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HHR Research Guide – Tracing the History of a Property’s Ownership

March 21, 2011

If the building is a major public structure or otherwise famous:

  1. Try a Google search.  For example, a search on "State Capital Concord NH" leads you to many relevant sites, including
  2. Use the Past Perfect and the Conway Public Library Catalogs to search for books with the property or building name as a keyword and/or for books about the area in which it is located.   Look in the index of any books you find for the item of interest.  For example, the index of Conway, New Hampshire, 1765-1997 by Janet Hounsell provides seven page references for the Bolduc Block, one for the Stickney Memorial Church, and several for the Willey House through a listing for “Willey slide of 1826”.



Up to 1770, there were no counties in NH.  All data on deeds and probate were kept in one place (in Portsmouth).  The “NH Provincial and State Papers” (40 vol.) are an excellent resource.  These volumes hold typed versions of all deeds and wills through 1770, among many other things.  The complete series is available in hard copy in the Henney History Room, along with an index on CD.  The NH State Papers also can be read online at


Carroll County has existed only since 1840 when it was formed largely from a portion of Strafford County.  Jackson (formerly called Adams, originally New Madbury), Bartlett, and Hale’s and Hart’s Locations were dis-annexed from Coos County to Carroll County on January 5, 1853.  Records for what are now Carroll County towns prior to these dates are found in either the Coos County or Strafford County records.  In addition, Waterville, NH, located in Grafton County, was known as the Gillis & Foss Grant until 1829.  A part of that Grant was transferred to Sandwich in Carroll County in 1864.


The Town Clerk’s Office in the Conway Town Hall has basic information on Conway deeds issued since 1967.  The Carroll County Registry of Deeds office has records for the entire county going back to 1840, and is located in the Carroll County Business Office at:

95 Water Village Road

PO Box 163

Ossipee, NH  03864

(603) 539-4872

Hours: Monday - Friday, 9:00 am to 5:00 pm.



The Carroll County Probate Court is the place to find wills, which may include bequests of real property.  It is found across the street in the Carroll County Courthouse:

96 Water Village Road

Ossipee, NH 03864

tel. (603) 539-4123

Hours: Monday - Friday, 8:00 am to 4:00 pm.

See for directions.


The Coos County Registry of Deeds is located at:

55 School Street

Suite 103

Lancaster, NH 03584

tel. 603-788-2392.



The Coos County Probate Court is found in:

Suite 104 at the same address

tel. 603-788-2001

Hours for both offices: Monday - Friday, 8:00am to 4:00pm.

See for directions.


The Strafford County Registry of Deeds is located in the Court House at:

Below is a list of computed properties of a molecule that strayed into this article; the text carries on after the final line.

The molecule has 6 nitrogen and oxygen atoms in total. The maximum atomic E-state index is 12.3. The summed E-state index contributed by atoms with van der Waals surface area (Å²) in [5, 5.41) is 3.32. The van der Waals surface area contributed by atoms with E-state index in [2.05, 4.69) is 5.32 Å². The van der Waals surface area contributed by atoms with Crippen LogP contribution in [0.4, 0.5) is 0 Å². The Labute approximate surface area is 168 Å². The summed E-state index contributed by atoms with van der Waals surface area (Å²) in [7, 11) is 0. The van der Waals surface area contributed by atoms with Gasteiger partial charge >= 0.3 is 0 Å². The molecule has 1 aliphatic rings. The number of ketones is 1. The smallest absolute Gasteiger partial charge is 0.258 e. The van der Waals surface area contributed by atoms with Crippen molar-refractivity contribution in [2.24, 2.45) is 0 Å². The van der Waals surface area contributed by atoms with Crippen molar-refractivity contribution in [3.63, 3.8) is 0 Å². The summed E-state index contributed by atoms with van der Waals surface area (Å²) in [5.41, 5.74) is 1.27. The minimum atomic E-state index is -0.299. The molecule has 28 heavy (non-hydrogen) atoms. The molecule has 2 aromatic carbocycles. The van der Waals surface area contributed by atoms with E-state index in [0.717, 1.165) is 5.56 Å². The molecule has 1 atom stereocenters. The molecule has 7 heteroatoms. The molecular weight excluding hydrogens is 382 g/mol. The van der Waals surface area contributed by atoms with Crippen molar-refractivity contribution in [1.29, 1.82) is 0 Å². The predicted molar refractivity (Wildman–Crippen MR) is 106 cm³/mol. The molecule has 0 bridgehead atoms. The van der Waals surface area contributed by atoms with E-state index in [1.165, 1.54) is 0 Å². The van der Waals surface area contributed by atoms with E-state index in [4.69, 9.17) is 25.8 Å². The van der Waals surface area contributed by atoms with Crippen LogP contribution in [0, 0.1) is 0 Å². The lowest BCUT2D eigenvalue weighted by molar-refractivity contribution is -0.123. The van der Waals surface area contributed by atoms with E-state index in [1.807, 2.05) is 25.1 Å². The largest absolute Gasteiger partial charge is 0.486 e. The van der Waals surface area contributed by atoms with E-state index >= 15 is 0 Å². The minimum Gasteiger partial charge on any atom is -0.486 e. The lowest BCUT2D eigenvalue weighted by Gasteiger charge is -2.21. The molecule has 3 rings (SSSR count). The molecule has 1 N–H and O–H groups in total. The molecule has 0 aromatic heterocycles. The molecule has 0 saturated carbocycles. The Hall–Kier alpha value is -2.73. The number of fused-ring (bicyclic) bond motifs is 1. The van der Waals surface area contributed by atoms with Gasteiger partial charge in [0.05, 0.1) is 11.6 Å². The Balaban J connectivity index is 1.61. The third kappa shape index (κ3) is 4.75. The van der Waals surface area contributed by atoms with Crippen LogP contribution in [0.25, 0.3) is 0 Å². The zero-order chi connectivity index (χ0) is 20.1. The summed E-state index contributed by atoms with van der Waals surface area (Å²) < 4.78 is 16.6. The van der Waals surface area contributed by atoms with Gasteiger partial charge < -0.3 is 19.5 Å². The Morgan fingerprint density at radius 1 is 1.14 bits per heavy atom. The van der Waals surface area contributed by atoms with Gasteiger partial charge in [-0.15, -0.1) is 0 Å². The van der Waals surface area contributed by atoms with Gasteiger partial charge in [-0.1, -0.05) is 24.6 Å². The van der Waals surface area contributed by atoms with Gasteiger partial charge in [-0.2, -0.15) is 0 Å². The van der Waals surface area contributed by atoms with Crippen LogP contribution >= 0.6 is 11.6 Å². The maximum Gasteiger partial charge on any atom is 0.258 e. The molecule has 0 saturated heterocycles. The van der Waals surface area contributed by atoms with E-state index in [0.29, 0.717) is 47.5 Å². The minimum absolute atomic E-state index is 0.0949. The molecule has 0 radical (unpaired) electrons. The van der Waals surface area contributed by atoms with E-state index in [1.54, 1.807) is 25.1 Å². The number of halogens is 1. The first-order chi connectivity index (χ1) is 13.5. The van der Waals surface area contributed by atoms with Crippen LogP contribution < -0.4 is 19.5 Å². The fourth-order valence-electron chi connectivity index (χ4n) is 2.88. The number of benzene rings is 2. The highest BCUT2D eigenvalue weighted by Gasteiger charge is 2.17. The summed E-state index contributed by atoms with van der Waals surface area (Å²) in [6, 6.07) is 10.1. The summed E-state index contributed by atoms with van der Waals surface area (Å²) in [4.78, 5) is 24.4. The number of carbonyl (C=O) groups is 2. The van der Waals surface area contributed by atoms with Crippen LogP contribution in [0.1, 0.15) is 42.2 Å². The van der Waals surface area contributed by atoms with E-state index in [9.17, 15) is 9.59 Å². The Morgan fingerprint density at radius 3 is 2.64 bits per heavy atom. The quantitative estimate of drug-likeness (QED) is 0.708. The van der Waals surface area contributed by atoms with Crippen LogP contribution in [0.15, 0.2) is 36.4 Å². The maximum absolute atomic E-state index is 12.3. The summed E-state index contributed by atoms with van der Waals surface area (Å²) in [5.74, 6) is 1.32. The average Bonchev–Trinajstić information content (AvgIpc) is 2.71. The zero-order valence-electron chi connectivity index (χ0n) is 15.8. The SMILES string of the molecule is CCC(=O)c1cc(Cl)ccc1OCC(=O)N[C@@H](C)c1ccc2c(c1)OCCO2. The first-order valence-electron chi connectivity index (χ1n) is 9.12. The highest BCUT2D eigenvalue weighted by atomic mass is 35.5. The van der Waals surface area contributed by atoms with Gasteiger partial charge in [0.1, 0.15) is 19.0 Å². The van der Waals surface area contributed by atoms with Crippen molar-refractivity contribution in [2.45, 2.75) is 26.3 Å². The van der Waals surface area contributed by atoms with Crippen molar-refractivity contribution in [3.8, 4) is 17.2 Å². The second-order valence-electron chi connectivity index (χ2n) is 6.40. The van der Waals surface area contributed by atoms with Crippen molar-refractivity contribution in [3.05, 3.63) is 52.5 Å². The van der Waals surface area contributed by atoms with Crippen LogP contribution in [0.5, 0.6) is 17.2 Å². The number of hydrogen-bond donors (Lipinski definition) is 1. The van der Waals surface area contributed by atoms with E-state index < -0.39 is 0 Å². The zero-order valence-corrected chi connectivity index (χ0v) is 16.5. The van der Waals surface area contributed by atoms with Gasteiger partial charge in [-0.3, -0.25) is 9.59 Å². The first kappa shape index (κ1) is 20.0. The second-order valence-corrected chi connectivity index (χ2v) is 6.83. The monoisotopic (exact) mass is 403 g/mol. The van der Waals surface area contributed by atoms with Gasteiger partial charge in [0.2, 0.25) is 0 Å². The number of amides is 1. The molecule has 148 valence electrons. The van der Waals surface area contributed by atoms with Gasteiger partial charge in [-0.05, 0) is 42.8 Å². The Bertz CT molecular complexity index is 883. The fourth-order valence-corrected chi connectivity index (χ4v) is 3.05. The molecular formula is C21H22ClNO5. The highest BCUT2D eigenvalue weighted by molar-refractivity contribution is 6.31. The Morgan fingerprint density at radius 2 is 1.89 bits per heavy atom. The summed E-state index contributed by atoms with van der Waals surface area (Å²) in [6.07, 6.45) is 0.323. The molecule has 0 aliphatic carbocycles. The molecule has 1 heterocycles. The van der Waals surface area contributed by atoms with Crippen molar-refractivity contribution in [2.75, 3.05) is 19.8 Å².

259 County Farm Road

Dover, New Hampshire 03820

tel. (603) 742-1741

Hours: Monday through Friday from 8:30 am to 4:30 pm.



The Registry of Probate is in the same building:

tel. (603) 742-2550

Hours: Monday - Friday, 8:00 am to 4:00 pm.


The Court House is easily accessible from the Spaulding Turnpike. Take Exit 9 West, then left at the lights to the intersection with Sixth Street, then right for about one mile to County Farm Road, which is on the left.  After one mile you will see the Strafford County Court House on the right.


The guidelines below are based on facilities at the Carroll County offices, but are generally applicable.


  1. Go to the Carroll County Registry of Deeds in Ossipee.  Pick up a copy of their guide to using their records.
  2. Starting with the earliest known owner of the property, search the deeds looking for the "Grantor"who sold the building and property to the person whose name you know (the "Grantee").
  3. When you find this person, repeat the search to find the previous owner.
  4. Continue the process until you can find no previous owner.  Presumably, the earliest person you find either had any building constructed on the property or inherited it.
  5. If a person inherits a piece of property, there may or may not be a deed showing that transaction.   If you cannot find such a deed, look for the earliest known owner’s parents using birth records.   (See the Henney History Room Genealogical Research Guide for recommendations as to how to do this.)
  6. When/if you find ancestors, go to the Registry of Probate in the Carroll County Courthouse across the street from the Registry of Deeds.
  7. Using their index files, look for the will of the ancestors whose names you just found to see if they bequeathed the building to your earliest known owner.
  8. If you are successful, you can return to the Registry of Deeds to pick up the Grantor/Grantee search process looking for yet earlier owners.
  9. Note also that the Registry of Deeds has a large collection of "Plans", i.e., surveyors’ drawings of geographic areas showing property lines.  The office has an index linking those properties to the names of the property owners.  Of course, not all areas are covered, but many are, especially "planned developments".